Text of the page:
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ClassicsOnline Home » TANSMAN, A.: Clarinet Concerto / Concertino / 6 Movements for Strings (Fessard, Decker, Silesian Chamber Orchestra, Blaszczyk)
The polystylistic riches of his music mark Alexandre Tansman as a free- and clear-thinking composer. Polish-born and active in Paris and the USA, Tansman had a successful career and his music now enjoys renewed interest worldwide. The sinuous contours and tender melodies of his Clarinet Concerto contrast with the ever-changing musical styles of his Concertino for Oboe, Clarinet and Strings. The Six Movements for String Orchestra form a cycle unified by their deftly conceived interrelationships. His 24 Intermezzi and Petite Suite (8.572266) and Chamber Music with Clarinet (8.570235) are also available.
Alexandre Tansman (1897-1986)
Clarinet Concerto • Concertino for Oboe, Clarinet and Orchestra • Six Movements for String Orchestra
For Alexandre Tansman, 1952 was a particularly difficult year. He had just returned from a trip to Venice when his wife, the pianist Colette Cras, was diagnosed with what proved to be terminal cancer. It was in this context that he conducted the première of his oratorio Isaïe le Prophète in Paris on 5 May, and that he composed his Concertino for oboe, clarinet and string orchestra, whose manuscript is simply marked “Paris 1952”. The work is dedicated to Sylvie and Bronis1aw Horowicz, close family friends who supported the composer through this painful and tragic time. The Concertino was first performed in 1953 by the Radio France Chamber Orchestra conducted by Pierre Capdevielle.
With its six movements, the composition’s structure is reminiscent of a suite rather than a concerto. However, this mix of neo-baroque elements (in the Ouverture and the Final’s fugue), linear writing (in the Dialogue, Élégie and Canon), modernist rhythms and dissonance (in the Scherzo), and intense and sombre expression (the Élégie) is testament to the “polystylistic” riches of Tansman’s art, in which none of the means available to the modern composer are ruled out.
Frothy and lighthearted, the Ouverture opens with a rhythmic impulse from the orchestra which launches a shifting duet for the solo instruments. A tense clarinet line emerges from a brief imitation in the woodwind to combine baroque figurations and jazzy sound effects, eliciting a more cheerful four-note motif (B–C sharp–B–F sharp) in response from the oboe. Following a passage for strings alone, a second imitation of the oboe by the clarinet introduces a more polyphonic episode. This exposition is repeated in full and followed by a short conclusion based on the rhythmic impulse and shifting music of the opening.
The inward-looking Dialogue brings a striking contrast. The title refers primarily to the conversation between the two soloists of this “double concerto”, but also to the alternating sections for soloists and orchestra respectively, based on a minimalist coming and going of mysterious chords.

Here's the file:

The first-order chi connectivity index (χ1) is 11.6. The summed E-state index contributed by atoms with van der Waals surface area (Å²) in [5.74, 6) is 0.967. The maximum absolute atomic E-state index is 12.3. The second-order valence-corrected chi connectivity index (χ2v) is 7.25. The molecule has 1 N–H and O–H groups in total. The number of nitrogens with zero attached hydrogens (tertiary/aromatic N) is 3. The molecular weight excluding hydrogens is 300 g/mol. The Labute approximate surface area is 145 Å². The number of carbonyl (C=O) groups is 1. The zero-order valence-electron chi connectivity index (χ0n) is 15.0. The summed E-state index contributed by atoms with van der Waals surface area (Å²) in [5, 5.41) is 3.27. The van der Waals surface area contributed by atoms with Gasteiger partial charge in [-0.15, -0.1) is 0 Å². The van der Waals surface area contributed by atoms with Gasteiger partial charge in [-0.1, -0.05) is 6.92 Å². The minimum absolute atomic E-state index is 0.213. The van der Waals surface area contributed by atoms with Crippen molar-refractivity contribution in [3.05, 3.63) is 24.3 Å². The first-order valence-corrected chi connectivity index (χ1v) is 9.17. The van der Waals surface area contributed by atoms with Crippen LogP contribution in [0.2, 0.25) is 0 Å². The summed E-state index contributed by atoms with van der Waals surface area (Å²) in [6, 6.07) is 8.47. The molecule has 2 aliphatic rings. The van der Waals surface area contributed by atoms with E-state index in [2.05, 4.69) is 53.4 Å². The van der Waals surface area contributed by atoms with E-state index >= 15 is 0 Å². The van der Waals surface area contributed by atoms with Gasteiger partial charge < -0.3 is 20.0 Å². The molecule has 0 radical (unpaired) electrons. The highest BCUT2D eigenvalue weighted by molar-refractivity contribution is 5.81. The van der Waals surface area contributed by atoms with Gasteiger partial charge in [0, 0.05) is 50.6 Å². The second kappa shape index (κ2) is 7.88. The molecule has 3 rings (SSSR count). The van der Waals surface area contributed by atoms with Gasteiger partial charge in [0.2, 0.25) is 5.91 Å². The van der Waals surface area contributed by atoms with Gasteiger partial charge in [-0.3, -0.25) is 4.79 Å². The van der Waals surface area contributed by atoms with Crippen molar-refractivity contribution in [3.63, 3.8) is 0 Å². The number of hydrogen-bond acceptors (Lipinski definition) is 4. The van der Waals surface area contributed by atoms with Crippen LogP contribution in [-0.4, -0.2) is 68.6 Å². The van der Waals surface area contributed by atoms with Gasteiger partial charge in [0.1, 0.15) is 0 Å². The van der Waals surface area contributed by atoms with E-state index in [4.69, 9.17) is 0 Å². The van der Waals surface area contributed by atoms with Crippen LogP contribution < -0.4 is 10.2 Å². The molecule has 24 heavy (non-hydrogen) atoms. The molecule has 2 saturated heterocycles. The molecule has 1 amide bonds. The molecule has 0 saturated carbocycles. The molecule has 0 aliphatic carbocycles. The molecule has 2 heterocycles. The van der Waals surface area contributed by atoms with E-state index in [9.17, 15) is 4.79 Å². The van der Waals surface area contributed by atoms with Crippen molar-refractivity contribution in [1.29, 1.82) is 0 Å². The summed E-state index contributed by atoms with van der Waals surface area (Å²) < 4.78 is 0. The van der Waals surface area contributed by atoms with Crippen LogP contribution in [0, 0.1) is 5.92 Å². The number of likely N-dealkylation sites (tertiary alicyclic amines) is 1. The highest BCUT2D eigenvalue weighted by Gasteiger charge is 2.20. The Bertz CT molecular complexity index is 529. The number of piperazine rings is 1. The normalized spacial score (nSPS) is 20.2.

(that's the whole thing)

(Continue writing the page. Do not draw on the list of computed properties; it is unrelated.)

The Scherzo opens with light music setting the soloists in opposition to the orchestra, and continues with a rhythmic motif (crotchet–two quavers) in the winds, enlivened by dissonant seconds. The soloists briefly take up a mischievous motif, then we hear a long oboe solo, fairly chromatic and reduced in range. The chromaticism later intensifies and plaintive minor seconds in the strings herald a strict two-part counterpoint, firstly for the soloists, then the violins, before a conclusion that brings together the rhythmic motif (strings) and the mischievous motif (wind).
The sombre Élégie is written for the strings alone. In effect, the fifth movement, Canon, acts as its central section, followed as it is by a full repeat of the Élégie, this time for muted strings. The Canon theme is played first by solo first violin, then solo viola, clarinet, oboe, and finally by tutti first violins.
Three sections make up the Final. The first has a Stravinskyan feel; the second features a fugue, whose subject is entrusted in turn to second violins, first violins, violas and then cellos. The last section is a literal return to the opening movement, with the baroque/jazz clarinet theme, the “cheerful” oboe motif and the passage for strings, while its closing bars also match the Ouverture’s conclusion.
Dating from the same year (1957) as Tansman’s operatic masterpiece, Sabbataï Zevi, Le faux Messie, the Clarinet Concerto is written for chamber orchestra and dedicated to clarinettist Louis Cahuzac (1880-1960). The première was given in Paris on 14 June 1959 by Cahuzac and the RTF Chamber Orchestra under the baton of Tony Aubin.